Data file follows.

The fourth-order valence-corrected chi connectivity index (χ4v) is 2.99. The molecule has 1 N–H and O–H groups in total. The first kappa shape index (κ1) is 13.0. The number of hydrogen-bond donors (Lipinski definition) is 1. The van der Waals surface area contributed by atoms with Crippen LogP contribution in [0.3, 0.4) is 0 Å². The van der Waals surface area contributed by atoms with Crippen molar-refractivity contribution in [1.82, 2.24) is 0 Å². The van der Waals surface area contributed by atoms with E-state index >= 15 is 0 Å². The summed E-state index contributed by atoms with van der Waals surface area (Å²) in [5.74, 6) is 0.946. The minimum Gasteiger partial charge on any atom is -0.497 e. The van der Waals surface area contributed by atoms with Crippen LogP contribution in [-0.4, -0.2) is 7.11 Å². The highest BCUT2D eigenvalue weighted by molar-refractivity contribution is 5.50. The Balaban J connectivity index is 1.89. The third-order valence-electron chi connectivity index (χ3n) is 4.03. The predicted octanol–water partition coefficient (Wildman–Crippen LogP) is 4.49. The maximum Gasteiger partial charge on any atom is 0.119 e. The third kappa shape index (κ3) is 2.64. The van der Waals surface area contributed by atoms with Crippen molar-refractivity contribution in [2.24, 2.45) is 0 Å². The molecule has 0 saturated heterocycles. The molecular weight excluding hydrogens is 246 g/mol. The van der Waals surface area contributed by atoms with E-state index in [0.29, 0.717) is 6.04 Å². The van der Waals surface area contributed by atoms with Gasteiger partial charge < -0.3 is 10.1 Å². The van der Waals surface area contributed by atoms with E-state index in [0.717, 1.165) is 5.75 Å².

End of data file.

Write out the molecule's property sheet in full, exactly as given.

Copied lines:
The fourth-order valence-corrected chi connectivity index (χ4v) is 2.99. The molecule has 1 N–H and O–H groups in total. The first kappa shape index (κ1) is 13.0. The number of hydrogen-bond donors (Lipinski definition) is 1. The van der Waals surface area contributed by atoms with Crippen LogP contribution in [0.3, 0.4) is 0 Å². The van der Waals surface area contributed by atoms with Crippen molar-refractivity contribution in [1.82, 2.24) is 0 Å². The van der Waals surface area contributed by atoms with E-state index >= 15 is 0 Å². The summed E-state index contributed by atoms with van der Waals surface area (Å²) in [5.74, 6) is 0.946. The minimum Gasteiger partial charge on any atom is -0.497 e. The van der Waals surface area contributed by atoms with Crippen LogP contribution in [-0.4, -0.2) is 7.11 Å². The highest BCUT2D eigenvalue weighted by molar-refractivity contribution is 5.50. The Balaban J connectivity index is 1.89. The third-order valence-electron chi connectivity index (χ3n) is 4.03. The predicted octanol–water partition coefficient (Wildman–Crippen LogP) is 4.49. The maximum Gasteiger partial charge on any atom is 0.119 e. The third kappa shape index (κ3) is 2.64. The van der Waals surface area contributed by atoms with Crippen molar-refractivity contribution in [2.24, 2.45) is 0 Å². The molecule has 0 saturated heterocycles. The molecular weight excluding hydrogens is 246 g/mol. The van der Waals surface area contributed by atoms with E-state index in [0.29, 0.717) is 6.04 Å². The van der Waals surface area contributed by atoms with Gasteiger partial charge < -0.3 is 10.1 Å². The van der Waals surface area contributed by atoms with E-state index in [0.717, 1.165) is 5.75 Å².